- without reasonable excuse or justification.
The case for reform
In arguing for reform of the law, the Commission’s report highlights the following key problems with the common law offence as it currently stands:
- a lack of clarity in the terms and extent of the current offence;
- the risk of overuse and misuse of the offence, leading to injustice;
- its use as a “catch all” offence, in place of more targeted statutory offences; and
- a concern that it tends to be used primarily against relatively junior officials, rather than more senior decision-makers that members of the public might more readily expect to be held criminally accountable.
In relation to the lack of clarity – thought to be the most commonly expressed concern by respondents to the consultation – the report concludes that:
- exactly what is meant by “public office” and “acting as such” is not sufficiently clearly defined;
- the fault element that must be proved is unclear and may depend on the circumstances of the case;
- the seriousness requirement – that the offence amounts to an “abuse of the public’s trust” – is highly subjective and difficult to apply; and
- it is not clear whether the fourth element – “without reasonable excuse or justification” – should be treated as a separate element of the offence.
The “seriousness requirement” in particular raises concerns that the majority of prosecutions in recent times have been of low to mid-ranking officials, instead of the senior managers or public figures. Additionally, many of those prosecutions have concerned allegations of misconduct which would arguably have been more appropriate to address by way of disciplinary proceedings, than through the criminal law.
Catching corruption in future
The Commission’s report concludes that the offence in its current form should replaced with two new statutory offences:
- an offence of corruption in public office, where the public office holder, in using the position or power, has knowingly engaged in “seriously improper” conduct with the purpose of achieving a benefit or detriment, and cannot prove that their conduct was, in all the circumstances, in the public interest; and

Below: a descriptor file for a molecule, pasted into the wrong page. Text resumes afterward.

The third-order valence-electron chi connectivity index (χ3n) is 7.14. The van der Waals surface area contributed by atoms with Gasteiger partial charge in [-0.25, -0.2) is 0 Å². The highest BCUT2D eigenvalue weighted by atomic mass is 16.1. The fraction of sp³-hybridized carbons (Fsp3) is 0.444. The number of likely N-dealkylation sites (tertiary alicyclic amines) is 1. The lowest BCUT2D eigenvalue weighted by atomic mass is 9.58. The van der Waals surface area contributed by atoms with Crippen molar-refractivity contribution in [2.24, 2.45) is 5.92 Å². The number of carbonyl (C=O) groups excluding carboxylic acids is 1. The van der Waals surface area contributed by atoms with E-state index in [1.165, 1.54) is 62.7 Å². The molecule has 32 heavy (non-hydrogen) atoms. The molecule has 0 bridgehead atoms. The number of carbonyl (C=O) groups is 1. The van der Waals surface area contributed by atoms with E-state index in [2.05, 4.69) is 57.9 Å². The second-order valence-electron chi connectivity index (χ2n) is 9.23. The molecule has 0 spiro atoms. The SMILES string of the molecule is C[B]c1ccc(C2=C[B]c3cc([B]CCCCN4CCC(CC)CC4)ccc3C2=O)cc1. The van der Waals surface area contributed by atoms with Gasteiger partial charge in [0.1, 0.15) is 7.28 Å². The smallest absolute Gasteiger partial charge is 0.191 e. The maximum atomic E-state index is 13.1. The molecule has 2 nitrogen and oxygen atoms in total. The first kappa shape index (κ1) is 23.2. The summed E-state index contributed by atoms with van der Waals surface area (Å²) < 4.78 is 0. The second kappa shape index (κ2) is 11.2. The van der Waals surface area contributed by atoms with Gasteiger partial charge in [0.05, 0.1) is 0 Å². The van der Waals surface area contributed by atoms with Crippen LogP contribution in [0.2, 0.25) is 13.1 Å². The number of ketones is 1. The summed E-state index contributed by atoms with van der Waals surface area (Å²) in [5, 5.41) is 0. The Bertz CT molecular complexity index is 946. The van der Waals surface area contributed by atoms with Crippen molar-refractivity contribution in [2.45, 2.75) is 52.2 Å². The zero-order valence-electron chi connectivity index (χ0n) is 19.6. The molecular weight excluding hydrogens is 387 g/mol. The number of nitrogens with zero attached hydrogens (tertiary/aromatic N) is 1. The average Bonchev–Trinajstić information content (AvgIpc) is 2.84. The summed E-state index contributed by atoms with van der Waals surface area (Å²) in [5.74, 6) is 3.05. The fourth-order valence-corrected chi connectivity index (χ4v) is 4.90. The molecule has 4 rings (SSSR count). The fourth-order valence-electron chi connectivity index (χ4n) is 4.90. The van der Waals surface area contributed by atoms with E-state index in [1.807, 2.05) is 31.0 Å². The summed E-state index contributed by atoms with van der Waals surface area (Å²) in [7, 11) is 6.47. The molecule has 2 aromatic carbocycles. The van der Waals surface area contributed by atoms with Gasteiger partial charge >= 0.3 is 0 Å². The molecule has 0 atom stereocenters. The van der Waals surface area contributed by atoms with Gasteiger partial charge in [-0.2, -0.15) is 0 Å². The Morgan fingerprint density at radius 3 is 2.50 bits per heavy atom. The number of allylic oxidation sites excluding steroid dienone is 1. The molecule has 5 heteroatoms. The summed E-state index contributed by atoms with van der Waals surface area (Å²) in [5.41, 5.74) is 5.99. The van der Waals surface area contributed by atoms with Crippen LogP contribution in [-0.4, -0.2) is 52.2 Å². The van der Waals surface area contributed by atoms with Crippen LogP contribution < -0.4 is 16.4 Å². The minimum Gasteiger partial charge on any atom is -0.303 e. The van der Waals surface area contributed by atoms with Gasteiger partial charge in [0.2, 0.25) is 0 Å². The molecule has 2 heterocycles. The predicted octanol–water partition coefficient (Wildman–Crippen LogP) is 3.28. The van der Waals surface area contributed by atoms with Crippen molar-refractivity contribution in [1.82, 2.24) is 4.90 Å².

- an offence of breach of duty in public office, where the public office holder has a specific duty to prevent death or serious injury, is aware of that fact, and breaches the duty, causing or risking death or serious injury, while being at least reckless as to whether that would result.
To avoid overlap and reduce the risk of criminalising relatively trivial conduct, the report additionally recommends the repeal of the existing offence of corrupt or other improper exercise of police powers and privileges, an offence under section 26 of the Criminal Justice and Courts Act 2015.
The Commission’s recommendations have been broadly welcomed by the legal community, which has for years highlighted concerns with the current law. Whether the report has any impact on ongoing investigations, such as the Metropolitan Police’s Operation Joseph, remains to be seen.
Merseyside’s Operation Aloft suggests that there is certainly still an appetite within law enforcement to pursue the sort of misconduct that can be encapsulated by the current common law offence, or alternatively, the proposed statutory offence of corruption in public office.
However, against the backdrop of the Commission’s recommendations, prosecutors may find themselves in a difficult position, forced to decide whether to use the now much maligned common law offence of misconduct in public office, or, to jettison it, and look to alternatives. A third option would be to simply wait for further clarity as to the government’s intentions and response to the Commission’s report; although, this could take many years and would arguably amount to an abuse of process.
In the meantime, it is understood that those arrested as part of Operation Aloft have since been released under investigation, which in practice means they can expect a significant delay before the investigation’s conclusion. Even so, the likelihood of a swift adoption of the Commission’s recommendations within that timescale seems remote, leaving prosecutors with the now battered and bruised common law offence to work with.